Miles Chamley-Watson is a 26-year-old, 6-4 New Yorker with bleached hair and tattoos covering his arms, chest and ribs. He's a part-time model, indulges in Korean barbecue and hangs out with the A$AP Mob. He was born in London and grew up loving soccer.
He is also the only American world champion fencer in foil, winning the 2013 crown in Budapest.
So how did this American immigrant pick up a sword? As a 10-year-old, he kept finding himself in detention.
"I was mischievous, getting in trouble, pranking people," Chamley-Watson says. "I was a pain in the butt in class. I had the [British] accent, so that saved me a little bit."
It was in detention, where Chamley-Watson was first introduced to fencing and told by a teacher he could do well in the sport. "I was always very good at sports -- soccer, basketball," he says. "At 14 or 15, I started taking fencing seriously. It helped me focus because I was so interested in it. And then I stopped getting in as much trouble.
"I was like, 'Oh, every little kid wants a sword,' so I picked it up and had fun with it."
Chamley-Watson bounced around schools as a youth. He started at P.S. 87 on New York's Upper West Side, but soon transitioned to the Dwight School. Shortly after Sept. 11, 2001, Chamley-Watson and his family moved to Philadelphia, where he was "kind of kicked out" of a prep school. He was sent to The Knox School, a boarding school on Long Island, for high school. Throughout all these years, Chamley-Watson continued making the commute to Manhattan's Fencers Club, where he has been coached by power couple Irene and Simon Gershon.
Chamley-Watson's talent was recognized early, and it led him to a scholarship opportunity at Penn State, where he fenced for three years before training for the 2012 Olympics (he came back for his fourth year of eligibility). Fencing fell into place for Chamley-Watson, whose family had no background in the sport. But he cannot help asking, what if he did not find fencing that one day in detention?
"I would say president, but I wasn’t born in America," Chamley-Watson jokes about an alternative career. "So, I'd probably be a soccer player. I can still play honestly. I want to try out for the Red Bulls.
"My team is Arsenal, I was born in Arsenal's stadium, but I think it'd be cool to play for a New York team. My favorite players ever were Pelé and Thierry Henry. So I'd play for Arsenal or Red Bulls."
Chamley-Watson says he still makes one or two trips to London a year to visit family. But when he came for the Olympics, he wore stars and stripes, representing the United States.
"The first time I felt truly American was in the Junior Olympics," he says. "I made my first Junior World Championship team and it was the first time I ever represented America at the world championship level. And then, I felt really American when I went to the Olympics because that is the most American you can ever get. And then after I won the World Championships, and you hear the national anthem."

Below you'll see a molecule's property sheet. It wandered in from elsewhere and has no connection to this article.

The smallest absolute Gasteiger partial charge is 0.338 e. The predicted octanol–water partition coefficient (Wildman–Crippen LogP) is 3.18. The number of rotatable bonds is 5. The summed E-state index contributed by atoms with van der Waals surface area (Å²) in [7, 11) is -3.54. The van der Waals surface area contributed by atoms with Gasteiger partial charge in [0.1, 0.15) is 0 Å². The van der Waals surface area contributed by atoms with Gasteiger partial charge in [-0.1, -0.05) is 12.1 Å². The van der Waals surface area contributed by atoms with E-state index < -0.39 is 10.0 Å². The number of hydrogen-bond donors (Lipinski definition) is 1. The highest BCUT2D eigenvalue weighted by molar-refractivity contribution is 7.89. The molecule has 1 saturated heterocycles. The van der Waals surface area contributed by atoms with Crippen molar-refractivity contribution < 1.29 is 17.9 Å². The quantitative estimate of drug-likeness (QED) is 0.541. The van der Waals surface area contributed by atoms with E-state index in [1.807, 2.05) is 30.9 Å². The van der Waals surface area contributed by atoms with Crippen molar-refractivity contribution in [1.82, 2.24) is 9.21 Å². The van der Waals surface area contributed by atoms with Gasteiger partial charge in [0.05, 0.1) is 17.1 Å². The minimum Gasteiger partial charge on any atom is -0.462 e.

The 2012 Olympics set up a sure-fire Hollywood script for Chamley-Watson. About 14 years after leaving his birth country, he returned as a favorite to medal on British soil. But the dream wasn't meant to be.
"It was great because my grandmother, my uncles, aunts, friends were there to see me fence and that was amazing," Chambley remembers. "I was expecting to win. I was really young. But I put too much pressure on myself, and I just didn't compete at the highest level. But it was a great experience. We have the same team going back to Rio. So there's the same chemistry. I think the team is very strong, and any individual, you never know. But I think I'm looking like a very good contender. So hopefully I can come out there and really win."
Although Chamley-Watson lost his only match in London, he learned from his experience. He made some new friends, like LeBron James.
"We're getting physical therapy, and he's right there in the ice tub," Chamley-Watson remembers. "Then I met him at a Nike thing. But the first time I ever interacted with him was getting physical therapy next to him. He does remember who I am, which is kind of cool."
This time around, Chamley-Watson says the athlete he hopes to meet is Neymar, the Brazilian footballer who will be playing in his homeland.
In the U.S., there are people who want to meet Chamley-Watson. During his interview with ThePostGame at the Fencers Club, Chamley-Watson took time to shake hands and pose for pictures with kids starting their training.
"People ask, 'Are you the fencing guy?'" Chamley-Watson says. "'Are you the blonde guy? Are you the guy from Instagram?' I'll be like, 'Yeah.' It's cool to get recognized by people who aren't in the same world as you. I mean, I'm not David Beckham ... yet."
Chamley-Watson thinks he has become more recognizable thanks to Olympic billboards and of course, his hair. "I did it in London, and I decided to keep it for Rio," he says. "It's super distinctive."
And it's all thanks to detention. (Not that he endorses getting in trouble).
More Olympic Games:
-- How Christen Press Stays Sane Despite Crazy Schedule
-- Allyson Felix: Who Inspired Her, How She Takes Her Coffee And More Fun Facts
-- Mike Conley Jr.: When Your Dad Is An Olympian
Follow Jeffrey Eisenband on Twitter @JeffEisenband.